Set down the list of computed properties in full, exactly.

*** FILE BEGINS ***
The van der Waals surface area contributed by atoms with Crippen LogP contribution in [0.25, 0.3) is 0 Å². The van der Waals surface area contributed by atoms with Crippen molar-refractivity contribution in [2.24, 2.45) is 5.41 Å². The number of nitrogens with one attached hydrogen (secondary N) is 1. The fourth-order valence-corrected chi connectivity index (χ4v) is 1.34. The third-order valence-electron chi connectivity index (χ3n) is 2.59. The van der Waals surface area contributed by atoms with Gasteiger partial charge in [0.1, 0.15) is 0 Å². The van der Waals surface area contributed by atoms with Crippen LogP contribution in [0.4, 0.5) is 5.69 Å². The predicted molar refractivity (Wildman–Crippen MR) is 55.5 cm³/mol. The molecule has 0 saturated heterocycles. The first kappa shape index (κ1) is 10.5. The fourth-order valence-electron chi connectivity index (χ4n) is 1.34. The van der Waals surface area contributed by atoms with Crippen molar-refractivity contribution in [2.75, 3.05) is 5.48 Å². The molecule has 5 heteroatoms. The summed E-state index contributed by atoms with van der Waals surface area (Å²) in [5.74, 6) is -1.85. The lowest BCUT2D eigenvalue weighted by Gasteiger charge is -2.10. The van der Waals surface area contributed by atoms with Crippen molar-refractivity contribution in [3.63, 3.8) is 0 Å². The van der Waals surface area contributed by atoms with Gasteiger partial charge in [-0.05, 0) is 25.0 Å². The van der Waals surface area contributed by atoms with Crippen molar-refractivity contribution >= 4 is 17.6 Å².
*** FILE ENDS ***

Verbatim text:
The van der Waals surface area contributed by atoms with Crippen LogP contribution in [0.25, 0.3) is 0 Å². The van der Waals surface area contributed by atoms with Crippen molar-refractivity contribution in [2.24, 2.45) is 5.41 Å². The number of nitrogens with one attached hydrogen (secondary N) is 1. The fourth-order valence-corrected chi connectivity index (χ4v) is 1.34. The third-order valence-electron chi connectivity index (χ3n) is 2.59. The van der Waals surface area contributed by atoms with Gasteiger partial charge in [0.1, 0.15) is 0 Å². The van der Waals surface area contributed by atoms with Crippen LogP contribution in [0.4, 0.5) is 5.69 Å². The predicted molar refractivity (Wildman–Crippen MR) is 55.5 cm³/mol. The molecule has 0 saturated heterocycles. The first kappa shape index (κ1) is 10.5. The fourth-order valence-electron chi connectivity index (χ4n) is 1.34. The van der Waals surface area contributed by atoms with Crippen molar-refractivity contribution in [2.75, 3.05) is 5.48 Å². The molecule has 5 heteroatoms. The summed E-state index contributed by atoms with van der Waals surface area (Å²) in [5.74, 6) is -1.85. The lowest BCUT2D eigenvalue weighted by Gasteiger charge is -2.10. The van der Waals surface area contributed by atoms with Crippen molar-refractivity contribution in [3.63, 3.8) is 0 Å². The van der Waals surface area contributed by atoms with Gasteiger partial charge in [-0.05, 0) is 25.0 Å². The van der Waals surface area contributed by atoms with Crippen molar-refractivity contribution >= 4 is 17.6 Å².